• The parking structure’s perimeter openness is optimal to help avoid mechanical ventilation throughout the service life of the structure when using interior shear walls.
  • Diaphragm connections from the double tees can be made along both sides of interior shear walls, while collector connections might be needed to capture the diaphragm shears at exterior shear walls.
  • It is normal to cast interior shear wall panels using structural gray concrete, while exterior shear wall panels will often require a more expensive architectural color and finish.
  • The diaphragm chord reinforcement is significantly reduced when using interior shear walls in comparison with a diaphragm spanning the full length of the structure for exterior shear walls. In these models,
    For exterior shear walls, Mmax at Gridline 4 = (0.5)(w){[(0.5)(289.83)-48.915]2 – 48.9152} = 3,412w
    For interior shear walls, Mmax at Gridline 4 = (0.125)(w)(289.83)2 = 10,500w
    The chord reinforcement for exterior shear walls is three (3) times more than for interior shear walls.
  • The diaphragm lateral drift is significantly reduced when using interior shear walls in comparison with a diaphragm spanning the full length of the structure for exterior shear walls. In these models,
    For exterior shear walls, ∆max at Gridline 4 = (w)(5)(289.83)4 / 384EI = 91,878,126w/EI
    For interior shear walls, ∆max at Gridline 4 = (w)(192) 2 [(5)(192)2 – (24)(48.915)2] / 384EI = 12,181,992w/EI
    The diaphragm lateral drift for exterior shear walls is 7.5 times more than for interior shear walls.

exterior shear wall diagram

Advantages of Exterior Shear Walls Include:

  • Exterior shear wall panels can add aesthetic interest by breaking up the appearance of repetitious columns and spandrels. The use of architectural concrete, finishes, reveal patterns, thin brick, and other features can contribute to this. This is another fine example of using precast components to achieve both structural and architectural goals.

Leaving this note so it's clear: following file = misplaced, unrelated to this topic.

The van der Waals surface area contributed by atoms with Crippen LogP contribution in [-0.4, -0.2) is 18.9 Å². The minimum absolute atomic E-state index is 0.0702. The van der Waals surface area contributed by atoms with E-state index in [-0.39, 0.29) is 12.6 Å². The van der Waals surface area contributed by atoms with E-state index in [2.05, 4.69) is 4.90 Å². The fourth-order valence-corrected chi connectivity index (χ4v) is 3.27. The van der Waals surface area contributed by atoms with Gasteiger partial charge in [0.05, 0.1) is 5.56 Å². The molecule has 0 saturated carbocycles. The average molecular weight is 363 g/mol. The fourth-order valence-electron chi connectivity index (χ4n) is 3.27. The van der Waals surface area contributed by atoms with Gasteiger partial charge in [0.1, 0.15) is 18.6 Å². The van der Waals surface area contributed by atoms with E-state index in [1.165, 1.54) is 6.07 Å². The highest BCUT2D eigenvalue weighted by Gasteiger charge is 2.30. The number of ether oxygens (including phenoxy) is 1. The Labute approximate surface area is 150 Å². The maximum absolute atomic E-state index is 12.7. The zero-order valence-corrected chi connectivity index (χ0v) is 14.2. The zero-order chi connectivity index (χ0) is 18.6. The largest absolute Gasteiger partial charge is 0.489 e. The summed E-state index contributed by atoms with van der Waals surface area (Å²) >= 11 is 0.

• Exterior shear walls offer improved torsional resistance to load eccentricities.
  • Exterior shear walls provide improved visibility for both drivers and pedestrians for vehicles negotiating the end turns.
  • Exterior shear walls enhance passive security inside the parking structure by reducing the number of hidden locations for lurking criminals.
  • Depending upon the available length of the litewall panels along Gridline B, when using exterior shear walls, the columns at Gridlines 2-B & 6-B sometimes permit additional parking spaces along both sides of Gridline B because they are not sacrificed by interior shear wall panels. In these models the parking count increases from 21 to 22 spaces on each side of the litewall panels.

Parking comparison

As mentioned earlier in this narrative, in parking structures associated with adjacent “wrap structures” it is common for the precast fire barrier wall panels to also serve as shear walls. This is graphically shown below.

exterior shear wall diagram

For further information on important structural and construction considerations related to shear wall selection and design, read Seismic & Wind Loading For Parking Structures – Shear Wall Design Considerations.